Media watcher Howard Kurtz is generally a keen observer of how the media works, but his piece in Newsweek about National Public Radio’s troubles shows that for all of his smarts, the longtime Washington Post/CNN figure is still too far inside the Beltway to understand why the network is viewed as a government-funded jobs program for liberal journalists.
According to Kurtz, NPR’s problems can be put down to bad, inarticulate management that has wrongly allowed it to be put on the defensive. All the talk about the liberal bias of the network is just so much hooey, says Kurtz who approvingly quotes a number of hardworking NPR journalists claiming that they are accused of being too conservative as often as they are called liberals. That may be true but it just shows that a lot of those who listen to the left-leaning NPR would probably be comfortable with the even more radical Radio Pacifica and other far left outlets that do, in fact, make NPR look fairly moderate. The fact that a liberal stalwart like Congressman Henry Waxman thinks NPR is “objective” illustrates how off-kilter the network’s political compass really is.
Kurtz approvingly cites figures such as Ira Glass, the host of the network’s insufferable show “This American Life,” as saying that NPR’s leaders should speak up about how “superpopular” it is. Their point is that the quality of NPR’s programming is so high that it needs no defense. It is true that some of the news reports one might encounter on an NPR station are examples of good journalism. But, like the quality news reporting that is broadcast on FOX News when it is not airing the opinions of conservative talkers like O’Reilly and Hannity, this is beside the point. The embarrassing incidents involving Juan Williams and the sting interview of the network’s chief fundraiser are, contrary to the belief of Kurtz and the NPR stalwarts he quotes, not the real problem. They are merely the symbols of the widely perceived bias of the organization.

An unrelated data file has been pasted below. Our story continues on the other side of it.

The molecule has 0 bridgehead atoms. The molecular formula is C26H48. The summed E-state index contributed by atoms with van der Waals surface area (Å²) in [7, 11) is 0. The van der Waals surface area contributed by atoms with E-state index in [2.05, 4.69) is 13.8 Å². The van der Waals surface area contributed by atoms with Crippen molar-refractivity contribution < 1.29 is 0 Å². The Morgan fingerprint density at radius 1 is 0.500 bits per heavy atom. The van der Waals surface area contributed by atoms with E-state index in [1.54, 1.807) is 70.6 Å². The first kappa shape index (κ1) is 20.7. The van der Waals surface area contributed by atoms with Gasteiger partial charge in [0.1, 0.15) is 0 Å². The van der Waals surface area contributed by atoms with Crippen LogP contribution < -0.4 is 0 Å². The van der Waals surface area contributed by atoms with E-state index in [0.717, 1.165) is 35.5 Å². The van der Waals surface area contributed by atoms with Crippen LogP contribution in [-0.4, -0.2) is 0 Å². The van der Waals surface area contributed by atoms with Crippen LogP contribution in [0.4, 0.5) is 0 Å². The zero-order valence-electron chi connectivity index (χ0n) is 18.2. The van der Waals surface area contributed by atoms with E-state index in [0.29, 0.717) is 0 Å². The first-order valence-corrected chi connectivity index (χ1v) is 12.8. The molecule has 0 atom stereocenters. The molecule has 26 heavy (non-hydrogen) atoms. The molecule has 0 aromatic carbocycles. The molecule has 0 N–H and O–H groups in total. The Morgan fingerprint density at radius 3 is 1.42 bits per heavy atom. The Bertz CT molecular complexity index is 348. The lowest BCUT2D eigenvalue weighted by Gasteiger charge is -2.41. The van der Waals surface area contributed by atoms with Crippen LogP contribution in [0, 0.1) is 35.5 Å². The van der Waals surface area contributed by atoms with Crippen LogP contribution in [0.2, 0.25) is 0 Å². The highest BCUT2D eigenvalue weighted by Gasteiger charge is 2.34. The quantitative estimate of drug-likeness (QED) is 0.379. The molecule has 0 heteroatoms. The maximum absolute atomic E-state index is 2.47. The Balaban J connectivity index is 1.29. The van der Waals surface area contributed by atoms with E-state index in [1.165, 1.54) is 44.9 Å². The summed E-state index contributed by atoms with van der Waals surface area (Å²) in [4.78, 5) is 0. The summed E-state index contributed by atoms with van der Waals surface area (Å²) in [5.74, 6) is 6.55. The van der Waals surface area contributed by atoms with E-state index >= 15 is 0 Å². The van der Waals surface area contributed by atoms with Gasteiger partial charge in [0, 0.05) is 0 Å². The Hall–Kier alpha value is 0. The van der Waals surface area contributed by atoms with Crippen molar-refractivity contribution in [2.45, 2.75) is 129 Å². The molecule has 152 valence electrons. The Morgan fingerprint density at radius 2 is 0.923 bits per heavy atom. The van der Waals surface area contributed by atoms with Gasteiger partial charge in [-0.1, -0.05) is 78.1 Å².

Whether NPR’s news product is great or terrible isn’t the issue. Like many newspapers and other broadcast outlets, NPR appeals to a certain group of listeners, many of whom are entirely comfortable with the prejudiced frame of reference that often characterizes its coverage. It may not be what everybody likes, but so what? The point is, why should this particular brand of journalism, whether it is good or bad, blessed with a large audience or a small one, be subsidized by the government? If it is as good and as popular as its fans claim, then it will survive in the marketplace the same as any other station, either via sponsorships or the donations of people like George Soros who already gave it $1.8 million.
Until NPR fans like Kurtz can come up with a coherent rationale for government-funded liberal broadcasting instead of merely parroting the network’s praise for itself, the momentum behind the drive to defund it will continue to grow. The fact that he and his friends at the network are so baffled by taxpayer resentment at the public subsidies for what is nothing more than a publicly funded liberal sinecure, speaks volumes about the sense of elitist entitlement that is so deep-seated in Washington insiders.